One of the many challenges that some immigrants face is being detained, apart from their families, until their case is heard and decided. But for some, this is changing. Immigration courts in North Carolina and around the country are allowing illegal immigrants to post bail in greater numbers.
The revised application of immigration rules holds some benefits for immigrants, but it also has potential drawbacks. On the one hand, immigrants who are eligible for bail can see their families and continue their activities pending the outcome of their cases. On the other hand, some suggest that the government is taking advantage of some immigrants by requiring an amount of money that does not match the person's capacity to afford it. If a person does not abide by the terms of release on bond, the government collects the money.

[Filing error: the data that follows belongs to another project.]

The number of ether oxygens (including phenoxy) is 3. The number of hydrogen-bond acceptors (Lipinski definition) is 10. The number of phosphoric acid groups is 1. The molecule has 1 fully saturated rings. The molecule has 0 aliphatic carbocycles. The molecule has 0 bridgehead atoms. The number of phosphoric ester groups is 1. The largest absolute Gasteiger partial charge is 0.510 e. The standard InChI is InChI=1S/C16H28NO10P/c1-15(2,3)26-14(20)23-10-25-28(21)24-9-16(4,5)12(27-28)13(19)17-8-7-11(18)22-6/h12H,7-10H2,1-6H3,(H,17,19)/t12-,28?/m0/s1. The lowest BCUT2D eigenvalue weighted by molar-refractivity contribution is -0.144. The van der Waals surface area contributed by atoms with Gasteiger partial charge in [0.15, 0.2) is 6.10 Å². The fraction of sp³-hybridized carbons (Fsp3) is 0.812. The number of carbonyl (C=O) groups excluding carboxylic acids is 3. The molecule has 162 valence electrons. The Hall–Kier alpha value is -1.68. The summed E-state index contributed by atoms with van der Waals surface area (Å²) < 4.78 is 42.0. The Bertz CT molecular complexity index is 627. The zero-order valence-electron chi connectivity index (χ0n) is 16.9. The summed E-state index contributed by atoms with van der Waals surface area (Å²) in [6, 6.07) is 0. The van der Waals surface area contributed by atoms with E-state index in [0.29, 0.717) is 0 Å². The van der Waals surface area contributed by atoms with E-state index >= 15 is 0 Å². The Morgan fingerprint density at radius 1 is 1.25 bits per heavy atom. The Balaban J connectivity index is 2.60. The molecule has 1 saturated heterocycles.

In immigration cases, judges set bail using a variety of factors, such as immigrants' familial relationships with U.S. citizens, how long they have resided in the country and the length and nature of their employment. The statutory minimum for bail is $1,500, but judges can increase it as they see fit. The mean bail amount is slightly over $5,000.
Not everyone is eligible to be released on bail, however. As with normal bail considerations, judges weigh whether the immigrant presents a danger to society or is likely to flee if released. In addition, judges will usually grant bail if immigrants have no prior deportation orders or crimes on their record.
Immigrants who abide by all the terms of their release on bond, which typically include appearing on all required court dates, will receive their money back. Since a large amount of money is at stake, immigrants eligible for release from custody on bail should know the rights and responsibilities of posting a bond.
Source: The Houston Chronicle, "Huge rise seen in ICE cases released on bail," Regina Garcia Cano, Mar. 24, 2012.